Who comes to mind when you think about the best men's tennis players of all time?
Do names like Ivan Lendl, Jimmy Connors and Andre Agassi pop up? How about John McEnroe and Boris Becker?
Well, Novak Djokovic now has won more Slams than all of those players. He is alone in fifth on the list of all-time major champions in the Open Era and has already amassed a legacy that makes him one of all-time greats.
The Serb won his ninth Slam at Wimbledon on Sunday with a 7-6, 6-7, 6-4, 6-3 victory over Roger Federer. He now has three Wimbledon titles, five Australian Open titles and one U.S. Open title.
"It's a dream come true again. Even though I won it for a third time, every time it feels like the first," Djokovic said on ESPN after the match. "
Currently, in the Open Era, Djokovic trails only Bjorn Bjorg, who has 11 majors; Rafael Nadal and Pete Sampras at 14; and Federer at 17.
Oh, and he's still firmly in the prime of his career—the world No. 1 is 28 years old and shows no signs of slowing down, which is scary news for the four guys above him.
"To me, Djokovic over the next 10 Slams, he could add at least five (majors)," Brad Gilbert said on ESPN after the final.
That's not a ridiculous prediction from Gilbert. Djokovic's consistency over the past five years proves that he is going to put himself in position to contend for many more Slams on every surface.
Since the 2011 U.S. Open, Djokovic has made it to 12 major finals, winning six of them. He's only failed to make it to one major semifinal in that period, falling in the Australian Open quarters in 2014 to eventual champ Stan Wawrinka.
He has been ranked No. 1 in the world for 154 weeks during that span, finishing the year with the top ranking three times. And his lead at No. 1 this year is so large—he's over 4,000 points ahead of Federer at No. 2—that he's about to add a fourth year as the top dog to his resume.
As Federer ages, Nadal and Andy Murray struggle with injuries and the rest of the circuit's best remain dangerous but erratic, Djokovic is just standing his ground with his seemingly effortless greatness. Juan Martin del Potro, the 2009 U.S. Open champion, had this to say:
The Serb's standard level of play is so good, so solid in every way, that it takes a truly remarkable performance—like the one Wawrinka gave in the French Open final last month or the one Kei Nishikori produced in the U.S. Open semifinals last year—to defeat him.
You could tell on Sunday in the Wimbledon final how much pressure that put on Federer's game.
The 17-time major champion, who had played one of the matches of his life in the semis against Andy Murray, knew that he had to be practically perfect on every single shot just to stay in the match against Djokovic. Eventually, that wore him down.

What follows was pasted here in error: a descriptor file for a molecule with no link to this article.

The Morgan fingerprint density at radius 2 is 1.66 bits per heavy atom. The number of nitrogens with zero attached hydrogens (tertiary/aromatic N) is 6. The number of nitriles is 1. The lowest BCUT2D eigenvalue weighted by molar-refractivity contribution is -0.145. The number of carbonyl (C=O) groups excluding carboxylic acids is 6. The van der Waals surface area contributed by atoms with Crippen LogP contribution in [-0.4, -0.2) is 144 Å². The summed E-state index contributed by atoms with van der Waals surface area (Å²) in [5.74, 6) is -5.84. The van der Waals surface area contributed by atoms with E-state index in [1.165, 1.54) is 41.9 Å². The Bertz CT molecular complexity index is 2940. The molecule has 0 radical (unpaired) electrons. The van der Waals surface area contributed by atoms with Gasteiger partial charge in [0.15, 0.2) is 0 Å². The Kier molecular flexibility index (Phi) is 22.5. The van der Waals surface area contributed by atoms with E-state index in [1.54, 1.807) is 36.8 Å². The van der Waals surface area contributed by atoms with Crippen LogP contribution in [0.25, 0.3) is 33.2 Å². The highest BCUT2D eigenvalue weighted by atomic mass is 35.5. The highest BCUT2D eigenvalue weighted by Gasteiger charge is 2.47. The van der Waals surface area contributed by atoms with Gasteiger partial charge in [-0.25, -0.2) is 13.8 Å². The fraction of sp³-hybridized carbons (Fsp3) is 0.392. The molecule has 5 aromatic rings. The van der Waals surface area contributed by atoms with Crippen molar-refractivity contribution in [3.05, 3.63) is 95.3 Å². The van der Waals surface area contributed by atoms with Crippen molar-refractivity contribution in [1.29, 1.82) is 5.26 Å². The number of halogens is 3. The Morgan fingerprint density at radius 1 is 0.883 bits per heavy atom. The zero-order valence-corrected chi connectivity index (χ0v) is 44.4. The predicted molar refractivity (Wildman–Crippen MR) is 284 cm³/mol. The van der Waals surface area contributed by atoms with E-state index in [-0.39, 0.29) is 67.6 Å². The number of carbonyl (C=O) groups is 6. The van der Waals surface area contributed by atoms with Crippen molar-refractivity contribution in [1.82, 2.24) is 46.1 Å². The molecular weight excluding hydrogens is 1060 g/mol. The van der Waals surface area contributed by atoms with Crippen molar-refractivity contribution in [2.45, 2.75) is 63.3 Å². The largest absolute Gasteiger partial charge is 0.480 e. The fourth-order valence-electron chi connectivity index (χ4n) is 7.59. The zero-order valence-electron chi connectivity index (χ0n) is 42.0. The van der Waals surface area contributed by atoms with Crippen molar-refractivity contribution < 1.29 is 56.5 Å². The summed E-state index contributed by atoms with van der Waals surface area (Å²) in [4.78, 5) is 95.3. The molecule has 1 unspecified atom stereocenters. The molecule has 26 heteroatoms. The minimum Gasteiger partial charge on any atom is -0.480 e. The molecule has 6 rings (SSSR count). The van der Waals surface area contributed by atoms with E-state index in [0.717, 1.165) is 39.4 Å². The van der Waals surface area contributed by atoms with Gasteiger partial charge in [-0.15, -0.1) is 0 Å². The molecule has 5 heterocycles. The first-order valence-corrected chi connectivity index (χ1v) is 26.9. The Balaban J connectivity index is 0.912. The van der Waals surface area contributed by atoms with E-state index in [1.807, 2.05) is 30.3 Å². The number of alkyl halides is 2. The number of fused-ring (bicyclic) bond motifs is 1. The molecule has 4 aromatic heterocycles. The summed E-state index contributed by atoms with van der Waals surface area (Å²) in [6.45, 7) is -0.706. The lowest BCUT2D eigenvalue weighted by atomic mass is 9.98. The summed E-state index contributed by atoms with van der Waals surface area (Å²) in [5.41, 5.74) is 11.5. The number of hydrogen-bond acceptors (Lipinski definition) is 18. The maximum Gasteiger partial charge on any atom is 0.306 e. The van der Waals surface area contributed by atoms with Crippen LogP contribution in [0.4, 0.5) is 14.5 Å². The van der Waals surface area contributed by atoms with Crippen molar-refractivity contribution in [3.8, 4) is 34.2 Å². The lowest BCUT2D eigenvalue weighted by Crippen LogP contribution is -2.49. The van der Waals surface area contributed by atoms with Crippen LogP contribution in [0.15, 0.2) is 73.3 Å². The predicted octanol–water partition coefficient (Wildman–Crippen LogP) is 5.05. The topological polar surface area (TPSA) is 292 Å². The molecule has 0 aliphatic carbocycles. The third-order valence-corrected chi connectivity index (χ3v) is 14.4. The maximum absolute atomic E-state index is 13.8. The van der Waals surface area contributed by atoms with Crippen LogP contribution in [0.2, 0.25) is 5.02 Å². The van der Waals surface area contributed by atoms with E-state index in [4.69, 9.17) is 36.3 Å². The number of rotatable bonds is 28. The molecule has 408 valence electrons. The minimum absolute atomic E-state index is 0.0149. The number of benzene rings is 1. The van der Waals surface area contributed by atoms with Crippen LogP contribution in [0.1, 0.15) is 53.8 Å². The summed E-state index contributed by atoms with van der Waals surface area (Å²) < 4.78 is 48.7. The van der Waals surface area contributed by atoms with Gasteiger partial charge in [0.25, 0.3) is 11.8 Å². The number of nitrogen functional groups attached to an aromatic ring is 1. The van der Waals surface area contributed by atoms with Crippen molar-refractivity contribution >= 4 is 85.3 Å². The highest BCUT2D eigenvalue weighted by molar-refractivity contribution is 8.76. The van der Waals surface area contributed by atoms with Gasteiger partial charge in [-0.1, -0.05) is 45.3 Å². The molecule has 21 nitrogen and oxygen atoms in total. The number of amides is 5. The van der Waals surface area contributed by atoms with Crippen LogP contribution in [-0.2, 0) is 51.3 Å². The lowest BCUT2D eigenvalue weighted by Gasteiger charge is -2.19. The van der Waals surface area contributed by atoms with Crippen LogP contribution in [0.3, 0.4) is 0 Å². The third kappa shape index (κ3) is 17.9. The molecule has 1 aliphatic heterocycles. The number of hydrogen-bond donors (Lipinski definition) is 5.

Federer summoned all of his might and talent to take the second set in a tiebreaker, after Djokovic relinquished six set points, but Djokovic immediately recovered and the last two sets of the match felt routine.
All of the tennis legends have a defining characteristic. With Federer, it's his tennis IQ, with Nadal it's his fight, and with Djokovic, it's his resiliency.
I'm not just talking about the elasticity of his muscles, which is a sight to behold. I'm talking about his ability to bounce back from tough moments mentally and emotionally, time after time. That's what sets him apart and makes him such an elite player.
We've seen this in big ways, such as how he turned his career around following his three-year-long struggle after winning his first major in 2008. But mostly, this trait is showcased in short time frames.
He displayed his resiliency in between the French Open and Wimbledon, setting aside the heartache of once again failing to win his Career Slam in Paris and coming to Wimbledon renewed and refocused.
He showed his ability to bounce back in the fourth round after dropping the first two sets to the big-serving Kevin Anderson of South Africa, and he showed it in the final after squandering the second set to Federer.
Djokovic does get frustrated and he does make mistakes, but he's able to put them in the rear-view mirror before they do any lasting damage. That's something that only the most special athletes can do.
The Serb's Wimbledon win on Sunday didn't show us anything new, but it did drive home just how remarkable a tennis player, competitor and champion he has become.
Djokovic is no longer in anyone's shadow. In fact, these days, the shadow hanging over the rest of men's tennis is his own.